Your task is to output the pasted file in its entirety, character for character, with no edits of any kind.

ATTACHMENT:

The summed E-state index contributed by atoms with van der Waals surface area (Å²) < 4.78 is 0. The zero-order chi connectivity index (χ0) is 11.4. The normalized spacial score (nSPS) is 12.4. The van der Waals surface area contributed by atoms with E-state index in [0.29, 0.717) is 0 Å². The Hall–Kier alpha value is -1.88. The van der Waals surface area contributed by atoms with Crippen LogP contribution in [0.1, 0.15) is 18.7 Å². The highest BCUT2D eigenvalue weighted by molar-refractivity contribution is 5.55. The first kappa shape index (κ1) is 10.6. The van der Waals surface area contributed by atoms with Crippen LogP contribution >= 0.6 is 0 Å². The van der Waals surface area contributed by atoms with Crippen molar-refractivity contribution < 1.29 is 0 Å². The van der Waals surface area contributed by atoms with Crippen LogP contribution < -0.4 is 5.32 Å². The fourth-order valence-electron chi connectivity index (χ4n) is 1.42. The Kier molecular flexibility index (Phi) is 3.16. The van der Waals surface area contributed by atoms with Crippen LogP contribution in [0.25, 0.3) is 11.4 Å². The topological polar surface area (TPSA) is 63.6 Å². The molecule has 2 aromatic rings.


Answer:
The summed E-state index contributed by atoms with van der Waals surface area (Å²) < 4.78 is 0. The zero-order chi connectivity index (χ0) is 11.4. The normalized spacial score (nSPS) is 12.4. The van der Waals surface area contributed by atoms with E-state index in [0.29, 0.717) is 0 Å². The Hall–Kier alpha value is -1.88. The van der Waals surface area contributed by atoms with Crippen LogP contribution in [0.1, 0.15) is 18.7 Å². The highest BCUT2D eigenvalue weighted by molar-refractivity contribution is 5.55. The first kappa shape index (κ1) is 10.6. The van der Waals surface area contributed by atoms with Crippen LogP contribution >= 0.6 is 0 Å². The van der Waals surface area contributed by atoms with Crippen molar-refractivity contribution < 1.29 is 0 Å². The van der Waals surface area contributed by atoms with Crippen LogP contribution < -0.4 is 5.32 Å². The fourth-order valence-electron chi connectivity index (χ4n) is 1.42. The Kier molecular flexibility index (Phi) is 3.16. The van der Waals surface area contributed by atoms with Crippen LogP contribution in [0.25, 0.3) is 11.4 Å². The topological polar surface area (TPSA) is 63.6 Å². The molecule has 2 aromatic rings.